As that paper said, as a global common our oceans are – and will continue to be – the bedrock of the politico-economic system. So maritime co-operation is a no-brainer. But in the air too, we saw in Libya how dependent we were on the US for surveillance and for air-to-air refuelling. So co-operation in the air is also crucial. I echo the calls for a European fleet of tankers but also a possible European Command for Maritime Patrol Aircraft. We heard earlier about joint work in ground-based air defences and in missile defence. We patrol Europe's civilian airspace together, so why not its military airspace?
Where unanimity can be achieved we must work through the EU's CSDP. But in many other cases bilateral partnerships – and small clusters of member states – will be most effective: Franco-British, Benelux and Nordic partnerships are cases in point. Such deals can be structured across industrial development, building capabilities and preparing for operations.
Sovereignty and autonomy need not always be a barrier. And the further back from the front line you are, the less of an issue it is. In industry, in training, in sharing facilities, the aim should be to maximise compatibility. Our emerging Franco-British partnership aims to maximise our scale of operational capability, and through that to maximise our influence on the international stage. This is the objective of our Combined Joint Expeditionary Force and our plan to co-ordinate carrier groups.
But above all else the goal should be to align strategic culture more closely. Britain and France are aligning our capabilities for high intensity expeditionary operations. The Dutch and Belgian navies are closely aligned to work together. And yet in the conference this morning the German Foreign Ministry (unlike the Ministry of Defence) depicted military effort simply as the 'last resort'. Others have more appetite.
In my spare time I am an avid football enthusiast. And in football it is not the best way to defend your goal to put all your eleven players on your own goal line. To keep danger away from your goal, some of your players must show more spirit of adventure and head up-field to take the battle into your opponents' half and keep the ball at that end of the pitch.
And, for as far into the future as I can see, it will no more be acceptable to try and stop those European states who have the appetite for adventure from undertaking it, than it will be to try and force those who don't wish it, to participate.
Sheer complexity can be a barrier to alignment; bringing two forces together can be difficult – let alone 28! Having compatible equipment can be a game-changer, and compatible training too.
But in lower-tech areas, small isn't always beautiful: European Air Transport Command is a success and the UK should join up. France can withdraw assets if needed, and so could we.
Maintaining a Liberal international order
We have lived through several decades in which the structures of international order grew stronger, under Western leadership: promoting an open world economy, widening networks of international law and regulation, negotiating and working to implement higher standards of human rights.
But we are now facing active challenges to the liberal order which we have enjoyed through most of our lifetimes. The United States is losing the capacity to provide global leadership, suffering from deeply fractured politics. Putin's Russia rejects Western-formulated rules for state behaviour. China pursues mercantile policies, and seeks to re-establish its historical regional dominance. Disorder across the Middle East and Africa is more likely to grow than to diminish.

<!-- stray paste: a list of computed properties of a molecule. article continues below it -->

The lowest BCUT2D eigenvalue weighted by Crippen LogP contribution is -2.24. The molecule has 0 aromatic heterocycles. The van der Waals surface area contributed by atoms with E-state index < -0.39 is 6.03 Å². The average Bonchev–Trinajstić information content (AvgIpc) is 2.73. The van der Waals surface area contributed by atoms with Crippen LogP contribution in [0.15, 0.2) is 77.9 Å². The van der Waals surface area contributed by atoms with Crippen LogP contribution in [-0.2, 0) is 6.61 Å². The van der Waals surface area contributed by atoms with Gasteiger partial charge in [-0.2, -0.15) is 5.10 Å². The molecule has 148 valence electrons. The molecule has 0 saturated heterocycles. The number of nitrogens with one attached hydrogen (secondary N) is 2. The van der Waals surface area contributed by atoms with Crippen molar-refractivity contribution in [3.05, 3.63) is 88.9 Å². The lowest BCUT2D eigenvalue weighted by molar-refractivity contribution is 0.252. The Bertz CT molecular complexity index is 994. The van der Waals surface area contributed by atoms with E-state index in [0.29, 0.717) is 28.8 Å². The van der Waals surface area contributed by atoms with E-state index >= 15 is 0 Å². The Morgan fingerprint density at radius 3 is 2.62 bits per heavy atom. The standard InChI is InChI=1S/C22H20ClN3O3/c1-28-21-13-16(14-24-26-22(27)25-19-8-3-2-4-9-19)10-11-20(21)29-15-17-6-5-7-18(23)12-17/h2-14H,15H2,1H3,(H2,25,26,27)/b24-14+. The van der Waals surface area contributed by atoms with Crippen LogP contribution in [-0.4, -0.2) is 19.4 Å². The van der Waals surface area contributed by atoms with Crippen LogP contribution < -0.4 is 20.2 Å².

We now face an illiberal world, in which the majority of state regimes do not share our values, and we will have to work closely with the partners we can find to maintain and reinforce the institutions which support global order.
I was struck to learn that an analysis of UN voting showed that between 1992 and 2008 the UK and France had voted together in the UN General Assembly on 95% of resolutions, whereas the US had voted together with the UK only 65% of the time – slightly more than China, but less than Russia. The US and the UK, as this suggests, have different priorities and interests, even though we share underlying values. We share the widest range of interests and values with our neighbours in Europe.
Status, sovereignty and security
In 1961, the year I was born, British Prime Minister Harold MacMillan published a pamphlet on Britain's decision to join the European Economic Community. Calling it 'perhaps the most fateful and forward-looking policy decision in our peacetime history', he reminded his sceptics that 'we in Britain are Europeans' and that 'practically every nation, including our own, has already been forced by the pressures of the modern world to abandon large areas of sovereignty and to realise that we are now all inter-dependent.'
If only his successors had been equally courageous in spelling out the realities of Britain's position to their parties and their public.
Which – in conclusion – brings me back, inevitably, to the question of money. If British ministers in the 2010 Defence Review thought we were making painfully ghastly decisions – and we did – these may be but nothing compared to those which will have to be made over the next ten years or so.
Between roughly 2017-30, I can see a grim battle between a wide range of vast defence projects competing for very limited funds: the new aircraft carriers need Joint Strike Fighter planes; our new class of frigate is to be built; the British Army's equipment crisis must be resolved; a new generation of remotely piloted aircraft, new amphibious shipping, more helicopters, and new generation of enhanced satellite, ISTAR and cyber security assets are all needed.
All of this will be made even more difficult if our prevailing orthodoxy on the nuclear question remains unchallenged, and a huge procurement goes ahead to replace our deterrent on the same scale we calibrated at the height of the cold war, and we continue to patrol the high seas 24/7 at full alert despite our own security assessment concluding that we currently have no nuclear adversary.
Motivations for full-scale renewal of the UK nuclear deterrent force have mixed sober assessment of the Soviet nuclear threat – long since gone – with sentiments about Britain's status as a great power, concerns about standing in Washington, and rivalry with the French.
If we continue to aspire to a global role; if we want to protect our global interests in commerce, culture, science, education, development aid and many other areas; if we take seriously our responsibilities as a permanent member of the UN Security Council, then we must do two vital things:
Firstly, guarantee not to let our defence budget fall below the 2% NATO "entry level" for basic club membership – which we are set to do within the next two years;
And secondly, we must work much more closely with our European neighbours, and be candid with our public that this is both a necessary and desirable thing to do – and that we have no alternative.
I am sure that all of you will wish us well in this endeavour – but we have a mountain to climb.
SIR NICK HARVEY MP WAS ADDRESSING THE EURODEFENSE CONFERENCE XXICE, BERLIN – 2 DECEMBER 2014